That’s no longer the case. AHL, like other quant funds, has been caught out by last week’s rally. Its long positions in fixed income bonds and its shorts on equities forced it to post a 5.5 per cent loss for just one week.
To make matters worse, Goldman turned negative on Man stock, on the grounds that it expected poor third quarter performance with no visibility on when things might improve.
The shares, which have lost some 37 per cent since its disastrous update a fortnight ago, closed down by six per cent yesterday.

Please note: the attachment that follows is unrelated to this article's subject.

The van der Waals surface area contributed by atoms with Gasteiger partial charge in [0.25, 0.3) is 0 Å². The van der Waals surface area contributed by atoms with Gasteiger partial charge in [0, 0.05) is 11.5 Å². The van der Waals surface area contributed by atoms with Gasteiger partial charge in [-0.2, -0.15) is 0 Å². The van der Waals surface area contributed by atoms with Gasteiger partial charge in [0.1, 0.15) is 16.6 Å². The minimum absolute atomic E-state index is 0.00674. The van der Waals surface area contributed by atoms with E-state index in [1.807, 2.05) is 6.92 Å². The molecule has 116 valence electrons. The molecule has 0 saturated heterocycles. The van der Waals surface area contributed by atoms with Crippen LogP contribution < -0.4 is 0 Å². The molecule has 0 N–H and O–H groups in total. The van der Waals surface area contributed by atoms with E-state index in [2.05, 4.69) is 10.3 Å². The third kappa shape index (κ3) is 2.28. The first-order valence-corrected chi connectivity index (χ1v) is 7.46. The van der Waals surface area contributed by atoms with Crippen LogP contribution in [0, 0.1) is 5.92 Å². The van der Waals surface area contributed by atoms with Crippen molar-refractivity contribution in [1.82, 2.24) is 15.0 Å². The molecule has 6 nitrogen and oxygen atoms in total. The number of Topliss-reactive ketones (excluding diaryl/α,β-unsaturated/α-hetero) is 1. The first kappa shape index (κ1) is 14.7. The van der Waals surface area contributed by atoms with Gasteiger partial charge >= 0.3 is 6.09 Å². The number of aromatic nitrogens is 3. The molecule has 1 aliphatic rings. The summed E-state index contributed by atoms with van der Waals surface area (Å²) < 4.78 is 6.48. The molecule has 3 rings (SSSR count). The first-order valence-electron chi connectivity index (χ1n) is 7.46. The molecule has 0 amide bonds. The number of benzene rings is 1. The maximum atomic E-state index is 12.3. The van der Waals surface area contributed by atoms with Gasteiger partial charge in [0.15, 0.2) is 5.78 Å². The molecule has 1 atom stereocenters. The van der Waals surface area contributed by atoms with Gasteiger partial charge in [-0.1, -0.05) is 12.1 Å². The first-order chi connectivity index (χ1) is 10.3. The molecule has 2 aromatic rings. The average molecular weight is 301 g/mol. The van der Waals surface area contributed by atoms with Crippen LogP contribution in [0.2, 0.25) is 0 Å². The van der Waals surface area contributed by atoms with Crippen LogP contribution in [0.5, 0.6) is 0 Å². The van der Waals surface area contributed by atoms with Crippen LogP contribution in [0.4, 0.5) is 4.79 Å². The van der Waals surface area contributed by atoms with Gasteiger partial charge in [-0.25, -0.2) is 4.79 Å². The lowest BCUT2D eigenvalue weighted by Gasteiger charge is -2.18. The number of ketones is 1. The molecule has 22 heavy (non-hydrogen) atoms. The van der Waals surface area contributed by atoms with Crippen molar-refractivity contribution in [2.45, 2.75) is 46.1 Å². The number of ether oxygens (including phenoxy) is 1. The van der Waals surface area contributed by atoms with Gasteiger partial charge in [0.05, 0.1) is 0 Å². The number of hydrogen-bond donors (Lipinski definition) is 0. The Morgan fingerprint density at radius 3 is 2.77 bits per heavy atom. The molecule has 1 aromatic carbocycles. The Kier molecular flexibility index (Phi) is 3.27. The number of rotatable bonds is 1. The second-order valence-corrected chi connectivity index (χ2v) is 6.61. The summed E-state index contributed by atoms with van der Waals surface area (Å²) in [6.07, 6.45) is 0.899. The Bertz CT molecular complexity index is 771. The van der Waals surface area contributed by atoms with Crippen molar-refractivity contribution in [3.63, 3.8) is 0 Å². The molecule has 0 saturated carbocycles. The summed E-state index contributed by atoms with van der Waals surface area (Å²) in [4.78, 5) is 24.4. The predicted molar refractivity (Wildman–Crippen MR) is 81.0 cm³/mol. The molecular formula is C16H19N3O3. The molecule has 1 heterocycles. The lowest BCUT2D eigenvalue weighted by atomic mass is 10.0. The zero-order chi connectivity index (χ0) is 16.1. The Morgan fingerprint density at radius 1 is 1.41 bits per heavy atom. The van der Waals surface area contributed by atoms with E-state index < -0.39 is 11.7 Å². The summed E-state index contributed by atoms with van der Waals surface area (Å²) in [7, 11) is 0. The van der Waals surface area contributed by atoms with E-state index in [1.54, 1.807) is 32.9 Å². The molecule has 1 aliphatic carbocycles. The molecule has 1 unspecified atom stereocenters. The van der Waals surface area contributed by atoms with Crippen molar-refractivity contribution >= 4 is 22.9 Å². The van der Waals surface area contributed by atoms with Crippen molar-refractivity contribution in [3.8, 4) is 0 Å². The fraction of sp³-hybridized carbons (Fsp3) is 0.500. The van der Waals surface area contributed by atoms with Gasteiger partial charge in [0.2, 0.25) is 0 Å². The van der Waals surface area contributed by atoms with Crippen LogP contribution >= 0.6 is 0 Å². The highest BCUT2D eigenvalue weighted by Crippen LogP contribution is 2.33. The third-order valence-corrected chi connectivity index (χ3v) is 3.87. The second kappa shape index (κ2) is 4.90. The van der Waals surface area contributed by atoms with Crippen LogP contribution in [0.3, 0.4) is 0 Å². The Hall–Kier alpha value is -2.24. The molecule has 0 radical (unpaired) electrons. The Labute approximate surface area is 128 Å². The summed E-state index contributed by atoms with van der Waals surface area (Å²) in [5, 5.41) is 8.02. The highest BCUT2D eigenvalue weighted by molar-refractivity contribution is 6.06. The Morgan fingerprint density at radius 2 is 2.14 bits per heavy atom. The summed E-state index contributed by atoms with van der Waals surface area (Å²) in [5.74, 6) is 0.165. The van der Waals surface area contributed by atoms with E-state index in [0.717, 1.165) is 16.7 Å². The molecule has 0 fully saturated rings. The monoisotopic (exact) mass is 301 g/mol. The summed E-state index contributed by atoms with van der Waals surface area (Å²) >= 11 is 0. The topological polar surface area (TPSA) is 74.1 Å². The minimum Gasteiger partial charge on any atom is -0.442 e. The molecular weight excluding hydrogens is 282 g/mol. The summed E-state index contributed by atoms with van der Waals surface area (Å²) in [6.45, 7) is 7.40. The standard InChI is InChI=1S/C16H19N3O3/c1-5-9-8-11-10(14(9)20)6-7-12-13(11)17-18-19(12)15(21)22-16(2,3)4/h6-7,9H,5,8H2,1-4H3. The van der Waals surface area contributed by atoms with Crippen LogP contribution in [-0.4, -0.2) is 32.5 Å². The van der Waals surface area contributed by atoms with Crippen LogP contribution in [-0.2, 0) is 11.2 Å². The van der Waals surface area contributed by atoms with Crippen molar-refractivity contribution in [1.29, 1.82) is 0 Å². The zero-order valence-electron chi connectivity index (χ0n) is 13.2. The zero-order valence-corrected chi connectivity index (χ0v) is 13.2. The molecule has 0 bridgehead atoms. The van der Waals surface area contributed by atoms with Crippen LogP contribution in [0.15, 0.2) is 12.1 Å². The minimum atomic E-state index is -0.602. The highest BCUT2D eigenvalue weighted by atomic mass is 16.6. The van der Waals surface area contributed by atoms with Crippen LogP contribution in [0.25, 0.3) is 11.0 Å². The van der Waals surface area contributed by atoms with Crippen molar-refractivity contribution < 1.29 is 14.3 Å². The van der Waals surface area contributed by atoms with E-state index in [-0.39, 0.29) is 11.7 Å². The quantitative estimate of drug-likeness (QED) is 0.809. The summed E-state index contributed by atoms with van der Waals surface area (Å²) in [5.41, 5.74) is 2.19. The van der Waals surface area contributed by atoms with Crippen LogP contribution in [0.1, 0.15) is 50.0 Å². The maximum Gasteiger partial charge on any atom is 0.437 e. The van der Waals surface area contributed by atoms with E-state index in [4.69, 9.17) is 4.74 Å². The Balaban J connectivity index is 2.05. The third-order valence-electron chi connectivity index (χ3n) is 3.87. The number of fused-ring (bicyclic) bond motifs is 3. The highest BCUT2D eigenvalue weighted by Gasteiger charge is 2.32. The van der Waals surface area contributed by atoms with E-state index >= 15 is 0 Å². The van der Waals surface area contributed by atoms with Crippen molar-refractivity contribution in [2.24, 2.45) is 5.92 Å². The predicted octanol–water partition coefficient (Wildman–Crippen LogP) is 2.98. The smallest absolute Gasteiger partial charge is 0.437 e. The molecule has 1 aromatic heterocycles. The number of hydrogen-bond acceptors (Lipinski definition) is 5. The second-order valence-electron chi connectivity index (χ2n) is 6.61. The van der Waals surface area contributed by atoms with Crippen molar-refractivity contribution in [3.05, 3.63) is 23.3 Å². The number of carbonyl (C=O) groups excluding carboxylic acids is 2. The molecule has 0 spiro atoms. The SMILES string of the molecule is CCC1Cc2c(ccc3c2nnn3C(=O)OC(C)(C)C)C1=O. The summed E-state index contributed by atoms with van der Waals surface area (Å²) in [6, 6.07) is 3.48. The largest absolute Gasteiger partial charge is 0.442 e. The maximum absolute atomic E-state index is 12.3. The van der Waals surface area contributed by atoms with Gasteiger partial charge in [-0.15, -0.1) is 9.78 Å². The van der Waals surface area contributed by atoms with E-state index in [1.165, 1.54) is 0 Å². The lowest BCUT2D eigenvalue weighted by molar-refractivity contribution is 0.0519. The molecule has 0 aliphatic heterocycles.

AHL is a victim of see-sawing markets rather than poor management. Quant funds – computer driven funds that pick stocks based on complex algorithms – often struggle when markets act irrationally.
The GLG funds acquired by Peter Clarke last year are supposed to offset any volatility in the performance of AHL – but they are dragging down performance even further.
In the second quarter, less than a third of Man’s GLG funds managed to outperform the average hedge fund. That suggests the integration of those fund managers isn’t proceeding as planned.
AHL might be worrying investors today – but we think GLG is a potentially much bigger problem.